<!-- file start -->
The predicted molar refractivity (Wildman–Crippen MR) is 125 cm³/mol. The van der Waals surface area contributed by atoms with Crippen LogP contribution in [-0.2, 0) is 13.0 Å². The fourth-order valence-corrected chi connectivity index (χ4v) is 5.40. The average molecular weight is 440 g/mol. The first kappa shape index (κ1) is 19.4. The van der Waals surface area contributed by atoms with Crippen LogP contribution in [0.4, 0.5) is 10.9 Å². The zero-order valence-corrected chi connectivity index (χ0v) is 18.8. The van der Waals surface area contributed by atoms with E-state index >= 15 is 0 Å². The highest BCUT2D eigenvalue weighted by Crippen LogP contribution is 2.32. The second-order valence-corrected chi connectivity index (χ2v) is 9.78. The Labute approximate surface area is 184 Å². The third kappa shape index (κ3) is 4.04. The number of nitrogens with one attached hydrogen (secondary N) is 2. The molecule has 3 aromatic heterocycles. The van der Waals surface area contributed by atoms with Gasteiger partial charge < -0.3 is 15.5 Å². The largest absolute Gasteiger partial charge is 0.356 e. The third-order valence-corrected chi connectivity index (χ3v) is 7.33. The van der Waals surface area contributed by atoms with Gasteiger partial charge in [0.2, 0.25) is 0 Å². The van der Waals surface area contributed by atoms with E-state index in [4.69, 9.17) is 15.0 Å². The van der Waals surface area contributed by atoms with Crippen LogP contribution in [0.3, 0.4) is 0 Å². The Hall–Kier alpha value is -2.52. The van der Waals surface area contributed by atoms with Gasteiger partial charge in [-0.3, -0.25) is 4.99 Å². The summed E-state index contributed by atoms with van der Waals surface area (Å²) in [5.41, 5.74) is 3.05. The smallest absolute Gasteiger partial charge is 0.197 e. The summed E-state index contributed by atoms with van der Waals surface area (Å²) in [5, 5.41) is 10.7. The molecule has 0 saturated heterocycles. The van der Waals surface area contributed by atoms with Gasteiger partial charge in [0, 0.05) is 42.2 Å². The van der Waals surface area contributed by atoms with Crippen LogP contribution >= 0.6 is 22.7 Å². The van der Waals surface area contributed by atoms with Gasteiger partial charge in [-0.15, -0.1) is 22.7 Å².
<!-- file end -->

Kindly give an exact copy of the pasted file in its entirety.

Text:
The predicted molar refractivity (Wildman–Crippen MR) is 125 cm³/mol. The van der Waals surface area contributed by atoms with Crippen LogP contribution in [-0.2, 0) is 13.0 Å². The fourth-order valence-corrected chi connectivity index (χ4v) is 5.40. The average molecular weight is 440 g/mol. The first kappa shape index (κ1) is 19.4. The van der Waals surface area contributed by atoms with Crippen LogP contribution in [0.4, 0.5) is 10.9 Å². The zero-order valence-corrected chi connectivity index (χ0v) is 18.8. The van der Waals surface area contributed by atoms with E-state index >= 15 is 0 Å². The highest BCUT2D eigenvalue weighted by Crippen LogP contribution is 2.32. The second-order valence-corrected chi connectivity index (χ2v) is 9.78. The Labute approximate surface area is 184 Å². The third kappa shape index (κ3) is 4.04. The number of nitrogens with one attached hydrogen (secondary N) is 2. The molecule has 3 aromatic heterocycles. The van der Waals surface area contributed by atoms with Gasteiger partial charge < -0.3 is 15.5 Å². The largest absolute Gasteiger partial charge is 0.356 e. The third-order valence-corrected chi connectivity index (χ3v) is 7.33. The van der Waals surface area contributed by atoms with Gasteiger partial charge in [0.2, 0.25) is 0 Å². The van der Waals surface area contributed by atoms with E-state index in [4.69, 9.17) is 15.0 Å². The van der Waals surface area contributed by atoms with Crippen LogP contribution in [0.3, 0.4) is 0 Å². The Hall–Kier alpha value is -2.52. The van der Waals surface area contributed by atoms with Gasteiger partial charge in [-0.3, -0.25) is 4.99 Å². The summed E-state index contributed by atoms with van der Waals surface area (Å²) in [5.41, 5.74) is 3.05. The smallest absolute Gasteiger partial charge is 0.197 e. The summed E-state index contributed by atoms with van der Waals surface area (Å²) in [5, 5.41) is 10.7. The molecule has 0 saturated heterocycles. The van der Waals surface area contributed by atoms with Gasteiger partial charge in [0, 0.05) is 42.2 Å². The van der Waals surface area contributed by atoms with Crippen LogP contribution >= 0.6 is 22.7 Å². The van der Waals surface area contributed by atoms with Gasteiger partial charge in [-0.15, -0.1) is 22.7 Å².